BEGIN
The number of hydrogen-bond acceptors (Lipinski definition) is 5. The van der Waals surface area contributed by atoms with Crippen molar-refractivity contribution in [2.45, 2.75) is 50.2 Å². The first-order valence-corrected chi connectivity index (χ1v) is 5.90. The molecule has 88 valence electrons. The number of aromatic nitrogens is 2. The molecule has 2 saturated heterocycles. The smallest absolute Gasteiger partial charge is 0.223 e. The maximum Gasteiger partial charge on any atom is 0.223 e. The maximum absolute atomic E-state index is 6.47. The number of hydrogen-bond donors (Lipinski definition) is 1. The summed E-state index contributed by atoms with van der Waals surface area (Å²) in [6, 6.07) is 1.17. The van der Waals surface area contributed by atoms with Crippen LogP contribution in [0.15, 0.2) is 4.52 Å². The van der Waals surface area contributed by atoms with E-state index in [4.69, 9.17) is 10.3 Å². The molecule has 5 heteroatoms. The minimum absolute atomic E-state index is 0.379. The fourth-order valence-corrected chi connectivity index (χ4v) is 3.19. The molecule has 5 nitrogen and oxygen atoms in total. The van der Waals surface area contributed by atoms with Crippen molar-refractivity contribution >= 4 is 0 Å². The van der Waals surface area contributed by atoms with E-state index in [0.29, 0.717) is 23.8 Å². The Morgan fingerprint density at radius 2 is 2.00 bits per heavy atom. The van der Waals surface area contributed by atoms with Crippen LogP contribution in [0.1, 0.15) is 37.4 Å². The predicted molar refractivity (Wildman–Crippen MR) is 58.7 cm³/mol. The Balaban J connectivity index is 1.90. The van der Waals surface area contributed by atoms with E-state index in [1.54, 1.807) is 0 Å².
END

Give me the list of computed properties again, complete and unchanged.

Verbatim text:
The number of hydrogen-bond acceptors (Lipinski definition) is 5. The van der Waals surface area contributed by atoms with Crippen molar-refractivity contribution in [2.45, 2.75) is 50.2 Å². The first-order valence-corrected chi connectivity index (χ1v) is 5.90. The molecule has 88 valence electrons. The number of aromatic nitrogens is 2. The molecule has 2 saturated heterocycles. The smallest absolute Gasteiger partial charge is 0.223 e. The maximum Gasteiger partial charge on any atom is 0.223 e. The maximum absolute atomic E-state index is 6.47. The number of hydrogen-bond donors (Lipinski definition) is 1. The summed E-state index contributed by atoms with van der Waals surface area (Å²) in [6, 6.07) is 1.17. The van der Waals surface area contributed by atoms with Crippen LogP contribution in [0.15, 0.2) is 4.52 Å². The van der Waals surface area contributed by atoms with E-state index in [4.69, 9.17) is 10.3 Å². The molecule has 5 heteroatoms. The minimum absolute atomic E-state index is 0.379. The fourth-order valence-corrected chi connectivity index (χ4v) is 3.19. The molecule has 5 nitrogen and oxygen atoms in total. The van der Waals surface area contributed by atoms with Crippen molar-refractivity contribution >= 4 is 0 Å². The van der Waals surface area contributed by atoms with E-state index in [0.29, 0.717) is 23.8 Å². The Morgan fingerprint density at radius 2 is 2.00 bits per heavy atom. The van der Waals surface area contributed by atoms with Crippen LogP contribution in [0.1, 0.15) is 37.4 Å². The predicted molar refractivity (Wildman–Crippen MR) is 58.7 cm³/mol. The Balaban J connectivity index is 1.90. The van der Waals surface area contributed by atoms with E-state index in [1.54, 1.807) is 0 Å².